I should like to draw the attention of the House to certain factors which may contribute in some way towards attaining that better state of affairs. First let us deal with profiteering. People cannot get away with much profit to-day, as everyone who knows anything about Excess Profits Tax recognises, although, undoubtedly, there are ways for some persons to accumulate profits in spite of the tax. I believe that it would be a good thing if, when the next Income Tax papers are sent out, a form were included upon which every citizen was ordered to state the whole of his personal assets. They could be stated in some detail, and the form could then be returned with the Income Tax papers. It would not need any great administrative machinery, and no expert valuer would have to be brought in because it could be regarded as a token valuation subject to adjustment later. By introducing such a scheme, we could get a rough idea of the possessions of the community, either at the present stage of the war, or, if more convenient, at the commencement of the war. This information would be available when the time comes to clear up these matters; there is obviously going to be some kind of capital levy, of one kind or another, or on increments during the war, which will be a matter for later decision. At any rate we should have in hand the machinery to deprive those who, in spite of the wishes of the nation, have made profits during the war, indirectly, directly or by round-the-corner methods. I hope that some such scheme may be introduced, because it would take away from the minds of those connected with labour the belief that they are being asked to work in order to enhance the profits of individuals.

I now turn to the labour side. Again, I cannot pretend to speak as one who has expert knowledge. However, I represent an industrial constituency, I meet a great many men and employers, I am a regular attendant here and I have been, I think I may say, an attentive listener to Labour speeches. I have tried to understand these things with an unbiased mind, and I have arrived at the following conclusion. One of the greatest difficulties in the labour position to-day is the treatment of overtime. There is nothing to be said against a man, who is working overtime for the convenience or the benefit of a private individual, demanding that he should be paid double rate, or whatever he can get. But it appears to me to be quite a different matter when that man is asked to work overtime on behalf of the State, at a time when the State is in peril, and when his comrades in the Services are working without extra remuneration, and are, in addition, offering, if necessary, their lives. In saying that, I do not want anybody to think that I want to reduce the present basic wage of those employed in industry. I do not, but I believe a great deal of waste and expense is incurred through the present system of overtime. It appears to have been definitely laid down that any excessive overtime is detrimental to the war effort and to the workers themselves. Therefore, no overtime should be worked except on a Government certificate, and some industries could have certain facilities and latitude so that important Government work should not be held up. The man who works overtime should be limited to his usual rate of pay during the war, as a war sacrifice, and should not be paid additional rates. As regards recovering these privileges after the war, we have passed a Measure to secure that. In any case, I do not think they would be in any danger because everyone recognises that trade union rights and privileges are more likely to be increased than decreased when the war is over.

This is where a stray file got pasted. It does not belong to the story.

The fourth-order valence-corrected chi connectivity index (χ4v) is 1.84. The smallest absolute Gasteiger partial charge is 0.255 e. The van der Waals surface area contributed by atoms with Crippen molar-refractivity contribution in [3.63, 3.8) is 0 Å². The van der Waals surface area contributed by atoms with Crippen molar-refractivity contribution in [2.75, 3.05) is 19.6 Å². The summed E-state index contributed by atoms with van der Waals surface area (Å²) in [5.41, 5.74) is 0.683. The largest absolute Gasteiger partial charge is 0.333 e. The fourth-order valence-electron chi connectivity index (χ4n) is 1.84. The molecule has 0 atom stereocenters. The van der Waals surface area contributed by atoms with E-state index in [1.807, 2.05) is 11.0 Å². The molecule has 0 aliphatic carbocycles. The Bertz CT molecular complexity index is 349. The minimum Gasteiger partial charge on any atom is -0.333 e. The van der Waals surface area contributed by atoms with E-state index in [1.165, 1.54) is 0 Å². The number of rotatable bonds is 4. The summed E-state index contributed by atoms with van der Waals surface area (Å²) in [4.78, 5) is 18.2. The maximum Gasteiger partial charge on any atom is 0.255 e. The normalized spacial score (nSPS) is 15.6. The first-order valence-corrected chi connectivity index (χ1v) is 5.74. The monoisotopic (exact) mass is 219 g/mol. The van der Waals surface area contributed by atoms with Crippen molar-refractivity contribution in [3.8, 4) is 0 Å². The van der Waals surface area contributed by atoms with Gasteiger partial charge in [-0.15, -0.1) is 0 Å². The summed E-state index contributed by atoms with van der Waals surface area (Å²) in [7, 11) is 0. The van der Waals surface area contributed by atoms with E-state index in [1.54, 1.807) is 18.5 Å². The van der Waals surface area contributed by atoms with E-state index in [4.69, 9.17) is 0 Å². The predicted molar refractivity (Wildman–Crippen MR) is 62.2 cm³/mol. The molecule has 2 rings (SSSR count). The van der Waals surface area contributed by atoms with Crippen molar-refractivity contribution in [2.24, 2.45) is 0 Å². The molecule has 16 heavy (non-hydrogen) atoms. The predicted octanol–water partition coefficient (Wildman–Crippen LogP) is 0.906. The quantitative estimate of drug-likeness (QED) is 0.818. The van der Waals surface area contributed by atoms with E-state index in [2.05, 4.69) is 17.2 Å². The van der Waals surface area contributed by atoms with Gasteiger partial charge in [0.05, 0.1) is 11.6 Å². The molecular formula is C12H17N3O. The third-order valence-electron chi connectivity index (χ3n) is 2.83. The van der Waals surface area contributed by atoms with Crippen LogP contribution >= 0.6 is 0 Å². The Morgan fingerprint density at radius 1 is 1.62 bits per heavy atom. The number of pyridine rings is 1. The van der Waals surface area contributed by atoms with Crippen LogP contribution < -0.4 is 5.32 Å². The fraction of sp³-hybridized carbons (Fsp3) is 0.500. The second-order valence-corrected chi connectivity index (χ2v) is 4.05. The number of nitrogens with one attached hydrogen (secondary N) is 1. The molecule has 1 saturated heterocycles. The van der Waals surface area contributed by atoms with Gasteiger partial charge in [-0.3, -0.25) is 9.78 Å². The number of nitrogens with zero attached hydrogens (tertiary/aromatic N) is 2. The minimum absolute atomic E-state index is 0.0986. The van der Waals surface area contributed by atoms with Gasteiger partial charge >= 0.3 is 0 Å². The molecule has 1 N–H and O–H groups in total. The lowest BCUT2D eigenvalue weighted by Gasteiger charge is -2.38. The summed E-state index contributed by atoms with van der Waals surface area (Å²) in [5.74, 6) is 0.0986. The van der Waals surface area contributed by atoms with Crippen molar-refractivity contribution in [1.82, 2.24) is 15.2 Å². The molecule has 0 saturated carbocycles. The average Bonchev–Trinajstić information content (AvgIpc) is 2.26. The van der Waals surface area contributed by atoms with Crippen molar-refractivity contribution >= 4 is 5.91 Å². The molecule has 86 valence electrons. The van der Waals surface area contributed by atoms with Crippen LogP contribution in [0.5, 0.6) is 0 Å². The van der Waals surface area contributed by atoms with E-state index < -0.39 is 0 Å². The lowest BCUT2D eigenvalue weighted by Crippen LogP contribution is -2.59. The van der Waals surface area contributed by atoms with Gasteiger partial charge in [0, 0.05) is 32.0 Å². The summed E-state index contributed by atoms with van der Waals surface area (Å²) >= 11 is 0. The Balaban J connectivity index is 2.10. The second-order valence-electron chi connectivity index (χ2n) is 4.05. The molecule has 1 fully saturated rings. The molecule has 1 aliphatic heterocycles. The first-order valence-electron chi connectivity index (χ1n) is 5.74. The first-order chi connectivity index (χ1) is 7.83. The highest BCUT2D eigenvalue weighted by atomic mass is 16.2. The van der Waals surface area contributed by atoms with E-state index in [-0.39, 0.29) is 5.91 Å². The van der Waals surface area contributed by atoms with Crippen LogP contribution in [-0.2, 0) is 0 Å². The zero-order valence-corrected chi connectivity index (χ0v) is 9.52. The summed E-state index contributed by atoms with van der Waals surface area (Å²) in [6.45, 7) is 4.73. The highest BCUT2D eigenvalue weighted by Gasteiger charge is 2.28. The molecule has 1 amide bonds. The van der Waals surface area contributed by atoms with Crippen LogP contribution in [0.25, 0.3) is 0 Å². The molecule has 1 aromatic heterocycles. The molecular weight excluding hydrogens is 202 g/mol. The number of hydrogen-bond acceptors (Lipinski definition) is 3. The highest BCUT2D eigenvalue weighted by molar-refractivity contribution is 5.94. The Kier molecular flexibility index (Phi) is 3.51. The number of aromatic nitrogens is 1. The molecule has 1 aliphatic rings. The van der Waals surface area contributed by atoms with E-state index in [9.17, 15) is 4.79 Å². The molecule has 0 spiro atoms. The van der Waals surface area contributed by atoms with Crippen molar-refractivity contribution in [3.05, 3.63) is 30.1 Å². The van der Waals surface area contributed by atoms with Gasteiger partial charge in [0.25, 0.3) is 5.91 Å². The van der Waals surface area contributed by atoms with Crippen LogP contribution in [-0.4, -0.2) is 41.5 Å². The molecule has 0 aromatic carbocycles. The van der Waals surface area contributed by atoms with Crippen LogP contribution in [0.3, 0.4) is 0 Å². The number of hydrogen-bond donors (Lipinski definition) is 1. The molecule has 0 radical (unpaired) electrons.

In saying these things I am not contending that the workers' remuneration should be reduced. I want better distribution. It would be far better, in some directions, to raise the standard wage rather than pay extra for overtime. I throw that out as a suggestion which is worth consideration. I realise that the overtime question is not easy to get over. We are faced with trade union practices and all kinds of prejudices and the point of view which has just been put forward in this Debate. In dealing with these things, it is not difficult to put up an ideal theory and I may be accused of having done so. I recognise readily that what can easily be put forward in theory, is often difficult to achieve in practice. We must, however, aim at an ideal, and if other concessions have to be made to win the full and united co-operation of labour in the war effort, I would say that this was a very inappropriate moment to bring in the tax on wages. It does not seem to have been a particularly sensible thing to do. I am all in favour of a tax on the higher earnings of the workers; I think it is bound to come sooner or later; but I do not think that in the middle of the war, with all our difficulties, this added complication will help production. To the workers, however, it must be explained that the Government are taking steps to prevent any profiteering on the employers' side and that they ask the full co-operation of the workers to prevent the same thing on the labour side. There is no gainsaying the fact that there is profiteering not only on the employers' but on the workers' side. I could not help hoping when I heard that the new Lord Privy Seal had been added to the Government that he would, possibly, provide that lead, drive and inspiration which are needed to bring this country really, unitedly together in the tremendous war effort which must be achieved if we are to be successful.